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DNA within cells can be modified by the addition of a methyl group (-CH3) to select sites within the genome. In particular, the DNA base cytosine can be methylated at the C-5 position of the cytosine ring (5-methylcytosine, 5-mC). This type of DNA modification is not a mutation that alters the coding potential of the genome. Instead, this type of DNA modification acts as a heritable but reversible marker of gene expression, called an epigenetic marker.

During malignant transformation (the process by which normal cells transform into cancer cells), there are significant changes in gene expression. These changes in gene expression are highly correlated to changes to the methylation pattern of genomic DNA. Therefore, normal cells and cancer cells can be differentiated by detecting which sites within the genome are methylated.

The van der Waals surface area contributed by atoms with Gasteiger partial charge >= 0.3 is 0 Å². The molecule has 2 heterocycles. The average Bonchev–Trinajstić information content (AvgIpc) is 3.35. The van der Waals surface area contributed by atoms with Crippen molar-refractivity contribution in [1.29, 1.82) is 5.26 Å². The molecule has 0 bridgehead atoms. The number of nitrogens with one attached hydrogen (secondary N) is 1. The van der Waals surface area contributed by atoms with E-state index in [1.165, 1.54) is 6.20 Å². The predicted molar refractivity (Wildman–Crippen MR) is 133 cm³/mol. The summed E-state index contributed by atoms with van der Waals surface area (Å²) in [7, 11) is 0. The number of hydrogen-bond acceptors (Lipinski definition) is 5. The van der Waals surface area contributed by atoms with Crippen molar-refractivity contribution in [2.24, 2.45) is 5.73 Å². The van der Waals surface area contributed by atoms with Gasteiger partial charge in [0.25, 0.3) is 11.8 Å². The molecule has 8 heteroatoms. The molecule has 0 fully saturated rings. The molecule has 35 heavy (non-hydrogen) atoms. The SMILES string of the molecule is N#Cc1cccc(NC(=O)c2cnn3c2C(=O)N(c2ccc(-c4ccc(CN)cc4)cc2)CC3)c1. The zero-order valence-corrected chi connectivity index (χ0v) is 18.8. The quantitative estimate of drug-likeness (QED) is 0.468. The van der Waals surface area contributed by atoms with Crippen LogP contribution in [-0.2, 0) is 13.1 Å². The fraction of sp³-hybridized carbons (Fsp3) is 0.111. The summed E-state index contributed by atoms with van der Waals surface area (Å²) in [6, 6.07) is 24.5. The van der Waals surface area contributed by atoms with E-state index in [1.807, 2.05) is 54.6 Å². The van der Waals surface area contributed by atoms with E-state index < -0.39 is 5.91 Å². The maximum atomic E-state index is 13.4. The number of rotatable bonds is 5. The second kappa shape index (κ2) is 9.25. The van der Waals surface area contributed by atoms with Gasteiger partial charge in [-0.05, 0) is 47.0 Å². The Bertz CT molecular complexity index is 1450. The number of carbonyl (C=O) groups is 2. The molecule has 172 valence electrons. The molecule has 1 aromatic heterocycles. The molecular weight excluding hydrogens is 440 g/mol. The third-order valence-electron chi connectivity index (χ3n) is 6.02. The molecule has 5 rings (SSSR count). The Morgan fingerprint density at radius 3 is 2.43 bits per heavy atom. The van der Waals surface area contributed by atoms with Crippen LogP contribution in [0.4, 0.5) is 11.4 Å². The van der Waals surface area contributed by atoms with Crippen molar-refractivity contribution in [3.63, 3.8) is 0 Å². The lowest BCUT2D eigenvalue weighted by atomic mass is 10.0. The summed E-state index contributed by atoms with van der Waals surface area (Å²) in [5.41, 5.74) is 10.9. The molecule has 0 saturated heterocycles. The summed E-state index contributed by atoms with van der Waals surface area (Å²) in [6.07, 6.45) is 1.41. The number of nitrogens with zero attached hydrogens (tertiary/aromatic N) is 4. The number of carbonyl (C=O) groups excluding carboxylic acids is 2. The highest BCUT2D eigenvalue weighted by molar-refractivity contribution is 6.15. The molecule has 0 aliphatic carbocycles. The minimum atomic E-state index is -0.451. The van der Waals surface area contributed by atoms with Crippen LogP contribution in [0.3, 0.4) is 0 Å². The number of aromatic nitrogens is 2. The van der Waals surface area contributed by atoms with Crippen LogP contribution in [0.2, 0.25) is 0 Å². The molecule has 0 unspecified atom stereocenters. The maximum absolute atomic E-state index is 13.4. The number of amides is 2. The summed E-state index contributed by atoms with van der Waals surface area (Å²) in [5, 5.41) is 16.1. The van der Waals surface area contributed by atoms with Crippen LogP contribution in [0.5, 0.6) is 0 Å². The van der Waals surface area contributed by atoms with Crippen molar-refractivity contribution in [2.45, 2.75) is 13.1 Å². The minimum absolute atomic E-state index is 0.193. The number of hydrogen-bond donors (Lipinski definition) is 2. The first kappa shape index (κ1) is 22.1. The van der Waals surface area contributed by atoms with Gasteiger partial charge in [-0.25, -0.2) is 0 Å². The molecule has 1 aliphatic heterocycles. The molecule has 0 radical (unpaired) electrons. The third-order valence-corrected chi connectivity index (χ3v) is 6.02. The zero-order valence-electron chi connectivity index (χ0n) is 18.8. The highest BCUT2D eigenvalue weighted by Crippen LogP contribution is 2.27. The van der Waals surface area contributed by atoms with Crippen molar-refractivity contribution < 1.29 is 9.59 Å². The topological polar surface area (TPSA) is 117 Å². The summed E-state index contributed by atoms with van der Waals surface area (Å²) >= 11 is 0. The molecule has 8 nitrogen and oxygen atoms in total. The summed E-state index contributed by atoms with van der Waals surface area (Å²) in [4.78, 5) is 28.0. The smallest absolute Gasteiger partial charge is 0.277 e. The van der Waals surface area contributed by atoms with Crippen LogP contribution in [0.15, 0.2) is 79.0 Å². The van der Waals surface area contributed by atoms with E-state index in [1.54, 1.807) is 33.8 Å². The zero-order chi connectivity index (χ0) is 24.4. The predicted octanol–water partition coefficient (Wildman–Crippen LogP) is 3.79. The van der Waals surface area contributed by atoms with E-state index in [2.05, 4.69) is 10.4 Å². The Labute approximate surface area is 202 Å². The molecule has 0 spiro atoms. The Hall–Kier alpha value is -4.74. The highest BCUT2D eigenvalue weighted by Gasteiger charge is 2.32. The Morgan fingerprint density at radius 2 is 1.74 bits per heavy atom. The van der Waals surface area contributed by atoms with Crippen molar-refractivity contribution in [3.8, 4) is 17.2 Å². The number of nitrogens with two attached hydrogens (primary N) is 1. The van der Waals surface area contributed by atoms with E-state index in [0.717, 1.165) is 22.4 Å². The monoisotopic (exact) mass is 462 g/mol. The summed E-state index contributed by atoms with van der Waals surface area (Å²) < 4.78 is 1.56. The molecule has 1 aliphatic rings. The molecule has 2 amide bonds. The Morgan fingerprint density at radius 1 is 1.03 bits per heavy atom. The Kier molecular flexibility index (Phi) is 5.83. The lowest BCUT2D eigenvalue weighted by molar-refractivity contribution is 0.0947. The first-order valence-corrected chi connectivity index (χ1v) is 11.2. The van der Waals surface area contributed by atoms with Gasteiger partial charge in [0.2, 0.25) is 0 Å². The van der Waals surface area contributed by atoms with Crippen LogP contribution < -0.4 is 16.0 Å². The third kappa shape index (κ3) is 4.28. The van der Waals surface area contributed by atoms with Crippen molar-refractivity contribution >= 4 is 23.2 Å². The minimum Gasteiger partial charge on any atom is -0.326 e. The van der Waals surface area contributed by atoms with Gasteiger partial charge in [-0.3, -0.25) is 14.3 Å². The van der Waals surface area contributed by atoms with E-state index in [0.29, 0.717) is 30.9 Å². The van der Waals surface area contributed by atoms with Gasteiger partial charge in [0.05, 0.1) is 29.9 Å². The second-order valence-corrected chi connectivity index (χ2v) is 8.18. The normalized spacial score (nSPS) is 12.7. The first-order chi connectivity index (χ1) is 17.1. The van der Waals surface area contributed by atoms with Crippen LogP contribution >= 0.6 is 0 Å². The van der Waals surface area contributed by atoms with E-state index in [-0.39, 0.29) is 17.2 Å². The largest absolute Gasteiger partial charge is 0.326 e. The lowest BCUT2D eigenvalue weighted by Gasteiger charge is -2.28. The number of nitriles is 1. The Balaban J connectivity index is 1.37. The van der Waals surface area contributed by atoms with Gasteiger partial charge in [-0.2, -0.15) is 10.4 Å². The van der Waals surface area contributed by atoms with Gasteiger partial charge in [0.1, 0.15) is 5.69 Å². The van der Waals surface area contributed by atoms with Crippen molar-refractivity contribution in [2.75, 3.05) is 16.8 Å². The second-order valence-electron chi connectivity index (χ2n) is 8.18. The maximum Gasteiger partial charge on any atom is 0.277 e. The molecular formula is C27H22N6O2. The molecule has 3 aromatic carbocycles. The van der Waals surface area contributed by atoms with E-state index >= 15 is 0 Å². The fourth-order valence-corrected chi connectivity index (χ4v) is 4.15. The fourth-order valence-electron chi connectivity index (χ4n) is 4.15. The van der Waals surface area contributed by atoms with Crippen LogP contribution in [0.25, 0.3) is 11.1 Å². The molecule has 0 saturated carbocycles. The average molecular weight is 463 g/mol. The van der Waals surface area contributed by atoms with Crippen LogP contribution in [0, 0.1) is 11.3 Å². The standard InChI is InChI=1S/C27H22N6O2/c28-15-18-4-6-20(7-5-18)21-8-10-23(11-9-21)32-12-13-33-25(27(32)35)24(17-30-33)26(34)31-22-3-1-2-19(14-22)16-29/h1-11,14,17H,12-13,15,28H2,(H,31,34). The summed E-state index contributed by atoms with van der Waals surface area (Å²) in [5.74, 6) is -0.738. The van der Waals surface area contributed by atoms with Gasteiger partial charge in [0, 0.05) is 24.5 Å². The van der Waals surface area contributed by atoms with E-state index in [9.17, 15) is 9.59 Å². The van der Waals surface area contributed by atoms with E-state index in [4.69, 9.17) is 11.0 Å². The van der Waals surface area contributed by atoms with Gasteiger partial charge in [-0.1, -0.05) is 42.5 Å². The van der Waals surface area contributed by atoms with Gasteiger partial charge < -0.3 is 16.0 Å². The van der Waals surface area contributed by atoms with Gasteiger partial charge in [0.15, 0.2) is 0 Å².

The genomic DNA of cancer cells can be shed into circulation due to cancer cell death (apoptosis or necrosis) or release from viable cells. Once the genomic DNA of a cancer cell is shed into the blood stream, it is called cell-free DNA (cfDNA). This cfDNA retains the DNA methylation pattern of the cancer cell from which is was shed.

The IvyGene test is a blood test that uses advanced DNA sequencing methods to detect the DNA methylation pattern of ctDNA in blood samples in order to both confirm the presence of cancer and give quantifiable data about cancer presence.

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